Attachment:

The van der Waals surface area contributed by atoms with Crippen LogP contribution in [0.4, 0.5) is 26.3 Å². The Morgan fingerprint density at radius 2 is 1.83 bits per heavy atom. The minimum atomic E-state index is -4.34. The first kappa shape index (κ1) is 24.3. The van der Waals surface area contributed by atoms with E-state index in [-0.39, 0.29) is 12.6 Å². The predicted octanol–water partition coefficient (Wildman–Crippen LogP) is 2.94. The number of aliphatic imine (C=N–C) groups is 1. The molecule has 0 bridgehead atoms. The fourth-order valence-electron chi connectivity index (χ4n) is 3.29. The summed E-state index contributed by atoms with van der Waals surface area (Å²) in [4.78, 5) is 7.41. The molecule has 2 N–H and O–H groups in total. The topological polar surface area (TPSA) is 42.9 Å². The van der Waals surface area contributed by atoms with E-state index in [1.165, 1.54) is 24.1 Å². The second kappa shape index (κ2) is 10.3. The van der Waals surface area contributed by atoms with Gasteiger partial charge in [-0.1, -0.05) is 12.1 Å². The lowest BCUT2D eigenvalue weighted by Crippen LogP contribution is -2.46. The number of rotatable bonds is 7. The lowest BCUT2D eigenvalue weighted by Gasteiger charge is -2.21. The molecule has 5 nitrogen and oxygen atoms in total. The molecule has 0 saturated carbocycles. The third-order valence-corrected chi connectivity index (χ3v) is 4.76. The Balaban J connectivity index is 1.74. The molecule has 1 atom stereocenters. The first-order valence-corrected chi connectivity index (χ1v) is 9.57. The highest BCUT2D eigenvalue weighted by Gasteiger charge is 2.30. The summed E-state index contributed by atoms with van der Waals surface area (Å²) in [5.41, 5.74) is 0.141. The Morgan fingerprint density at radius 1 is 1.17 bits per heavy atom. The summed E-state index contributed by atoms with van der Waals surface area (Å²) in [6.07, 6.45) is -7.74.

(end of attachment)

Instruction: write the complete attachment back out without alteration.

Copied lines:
The van der Waals surface area contributed by atoms with Crippen LogP contribution in [0.4, 0.5) is 26.3 Å². The Morgan fingerprint density at radius 2 is 1.83 bits per heavy atom. The minimum atomic E-state index is -4.34. The first kappa shape index (κ1) is 24.3. The van der Waals surface area contributed by atoms with E-state index in [-0.39, 0.29) is 12.6 Å². The predicted octanol–water partition coefficient (Wildman–Crippen LogP) is 2.94. The number of aliphatic imine (C=N–C) groups is 1. The molecule has 0 bridgehead atoms. The fourth-order valence-electron chi connectivity index (χ4n) is 3.29. The summed E-state index contributed by atoms with van der Waals surface area (Å²) in [4.78, 5) is 7.41. The molecule has 2 N–H and O–H groups in total. The topological polar surface area (TPSA) is 42.9 Å². The van der Waals surface area contributed by atoms with E-state index in [1.165, 1.54) is 24.1 Å². The second kappa shape index (κ2) is 10.3. The van der Waals surface area contributed by atoms with Gasteiger partial charge in [-0.1, -0.05) is 12.1 Å². The lowest BCUT2D eigenvalue weighted by Crippen LogP contribution is -2.46. The number of rotatable bonds is 7. The lowest BCUT2D eigenvalue weighted by Gasteiger charge is -2.21. The molecule has 5 nitrogen and oxygen atoms in total. The molecule has 0 saturated carbocycles. The third-order valence-corrected chi connectivity index (χ3v) is 4.76. The Balaban J connectivity index is 1.74. The molecule has 1 atom stereocenters. The first-order valence-corrected chi connectivity index (χ1v) is 9.57. The highest BCUT2D eigenvalue weighted by Gasteiger charge is 2.30. The summed E-state index contributed by atoms with van der Waals surface area (Å²) in [5.41, 5.74) is 0.141. The Morgan fingerprint density at radius 1 is 1.17 bits per heavy atom. The summed E-state index contributed by atoms with van der Waals surface area (Å²) in [6.07, 6.45) is -7.74.